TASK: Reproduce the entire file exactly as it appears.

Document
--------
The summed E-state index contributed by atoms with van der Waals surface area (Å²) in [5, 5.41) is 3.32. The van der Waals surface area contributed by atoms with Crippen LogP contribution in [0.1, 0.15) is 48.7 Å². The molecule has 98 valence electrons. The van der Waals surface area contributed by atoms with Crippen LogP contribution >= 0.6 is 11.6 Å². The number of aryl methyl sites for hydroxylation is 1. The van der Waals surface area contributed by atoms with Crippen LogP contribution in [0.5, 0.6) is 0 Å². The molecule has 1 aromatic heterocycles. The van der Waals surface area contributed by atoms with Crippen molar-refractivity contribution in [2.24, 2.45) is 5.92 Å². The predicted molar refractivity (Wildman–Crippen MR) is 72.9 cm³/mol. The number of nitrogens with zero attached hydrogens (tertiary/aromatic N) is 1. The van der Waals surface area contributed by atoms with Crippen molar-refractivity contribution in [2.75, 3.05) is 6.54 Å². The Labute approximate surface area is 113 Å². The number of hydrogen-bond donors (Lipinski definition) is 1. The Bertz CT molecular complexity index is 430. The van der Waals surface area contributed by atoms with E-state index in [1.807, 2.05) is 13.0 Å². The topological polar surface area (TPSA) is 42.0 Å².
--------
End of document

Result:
The summed E-state index contributed by atoms with van der Waals surface area (Å²) in [5, 5.41) is 3.32. The van der Waals surface area contributed by atoms with Crippen LogP contribution in [0.1, 0.15) is 48.7 Å². The molecule has 98 valence electrons. The van der Waals surface area contributed by atoms with Crippen LogP contribution >= 0.6 is 11.6 Å². The number of aryl methyl sites for hydroxylation is 1. The van der Waals surface area contributed by atoms with Crippen LogP contribution in [0.5, 0.6) is 0 Å². The molecule has 1 aromatic heterocycles. The van der Waals surface area contributed by atoms with Crippen molar-refractivity contribution in [2.24, 2.45) is 5.92 Å². The predicted molar refractivity (Wildman–Crippen MR) is 72.9 cm³/mol. The number of nitrogens with zero attached hydrogens (tertiary/aromatic N) is 1. The van der Waals surface area contributed by atoms with Crippen molar-refractivity contribution in [2.75, 3.05) is 6.54 Å². The Labute approximate surface area is 113 Å². The number of hydrogen-bond donors (Lipinski definition) is 1. The Bertz CT molecular complexity index is 430. The van der Waals surface area contributed by atoms with E-state index in [1.807, 2.05) is 13.0 Å². The topological polar surface area (TPSA) is 42.0 Å².